Barnard College admits students without regard to race, color, religion, creed, national origin, sexual orientation, or disability. In accordance with its own values and with federal, state, and city statutes and regulations, Barnard does not discriminate in employment programs or educational programs and services on the basis of race, color, religion, creed, national or ethnic origin, sex, sexual orientation, age, or disability. Barnard College is accredited by the Commission on Higher Education of the Middle States Association of Colleges and Schools, 5624 Market Street, Philadelphia, PA 19104, 215/662-5606. The Commission on Higher Education is an institutional accrediting agency recognized by the US Secretary of Education and the Commission on Recognition of Postsecondary Accreditation. The Title IX Director has been designated to handle inquiries regarding the non-discrimination policies: 212/854-0037, located in 105 Milbank Hall.

Refer to the College Policy Against Discrimination and Harassment for more information.

How should I best prepare for admission to Barnard?

To be well-prepared for a college like Barnard, it is important to think about the academic community you are hoping to join. Barnard's general education requirements cover a wide range of subjects: literature, the social sciences, language and the arts, lab sciences, and quantitative areas. For this reason, you should acquire a strong foundation in high school, taking courses from the core academic subjects: math, science, English, history, and foreign language. Do your best to take the most rigorous classes available to you in which you can do your best work. For transfer students, our recommendations are similar.  Take courses that are recommended to fulfill general requirements in the humanities, social sciences, and natural sciences.  If an area is a relative weakness, continue taking that subject while pursuing advanced coursework in areas of relative strength. Remember, we hope to see how you might contribute to our intellectual community, and your choices tell us what kind of a student you will be.


To best prepare for Barnard outside of the classroom, we suggest pursuing activities that interest you most. If you love doing something, it follows that you have approached this activity in some depth, by taking some initiative or new direction, and that you also have explored opportunities for leadership.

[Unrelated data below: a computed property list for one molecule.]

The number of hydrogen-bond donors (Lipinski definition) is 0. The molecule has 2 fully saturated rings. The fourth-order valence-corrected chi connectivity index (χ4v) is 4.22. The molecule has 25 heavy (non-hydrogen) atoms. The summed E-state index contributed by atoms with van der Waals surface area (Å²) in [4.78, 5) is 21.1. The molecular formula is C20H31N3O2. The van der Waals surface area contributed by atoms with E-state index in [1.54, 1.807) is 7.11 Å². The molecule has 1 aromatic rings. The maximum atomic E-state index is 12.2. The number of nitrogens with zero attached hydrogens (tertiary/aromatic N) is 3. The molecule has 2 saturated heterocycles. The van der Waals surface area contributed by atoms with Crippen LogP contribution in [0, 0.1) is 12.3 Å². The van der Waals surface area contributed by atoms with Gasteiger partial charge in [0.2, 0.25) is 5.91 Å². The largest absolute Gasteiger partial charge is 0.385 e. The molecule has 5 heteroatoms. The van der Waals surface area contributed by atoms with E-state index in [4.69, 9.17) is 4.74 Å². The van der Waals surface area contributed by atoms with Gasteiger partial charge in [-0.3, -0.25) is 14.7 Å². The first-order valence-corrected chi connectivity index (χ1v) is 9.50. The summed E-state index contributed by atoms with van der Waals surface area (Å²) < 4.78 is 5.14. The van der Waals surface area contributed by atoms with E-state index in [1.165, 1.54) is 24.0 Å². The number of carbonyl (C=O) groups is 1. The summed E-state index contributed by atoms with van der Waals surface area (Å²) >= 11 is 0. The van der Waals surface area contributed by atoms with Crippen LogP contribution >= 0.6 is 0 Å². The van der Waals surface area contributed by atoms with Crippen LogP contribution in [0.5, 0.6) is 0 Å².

Class of 2019 Profile

Who applied, who was admitted

Applications 6,655
ED Applicants 748
Overall Admit rate 19.5%
Matriculants 635


How students described their ethnic backgrounds

African American/Black 10%
Asian/Asian American 21%
Caucasian 52%
Hispanic/Latina 13%
Native American 2%
Unknown 2%


What students scored

Middle 50%
SAT CR (640–730)
SAT M (620–720)
SAT WR (650–740)
ACT Comp (29–32)

Avg GPA 3.854/4
or 95.04/100 (A-)


Where international students came from

36 countries represented
8.9% international citizens
3.4% US citizens attending school abroad
2.4% permanent residents


Where domestic students came from

42 states represented, plus D.C. and territories

Midwest/Southwest 12%
New England 14%
New York 28%
Mid-Atlantic (not New York) 15%
South 10%
West 15%


Ask a student!

Have something you’d like to ask a current student about the Barnard experience? Send your questions to

Every fall and spring, admissions officers at Barnard travel to the four corners of the map to visit high schools, meet with alumnae, and staff college fairs. Having attended a fair last night, we wanted to give some advice on how to make good use of your time (and ours!) . . .

The term "in-between" came to us as a fitting title for this post when we realized that this blog space, though visited on occasion (hopefully, a growing number of occasions), by applying seniors, some parents, and a few others (a list which may or may not include most of the admissions staff), will soon be visited by juniors just starting their process . . .

What Barnard means to me

“For me, it was an incredible spirit of camaraderie, an atmosphere infused with the passion of students, teachers, and alumnae, and the opportunity to grow into my best self that were the key factors that inspired me to apply and then enroll.”  —Leah Sodowick, junior from Washington Crossing, Pennsylvania; psychology major and French minor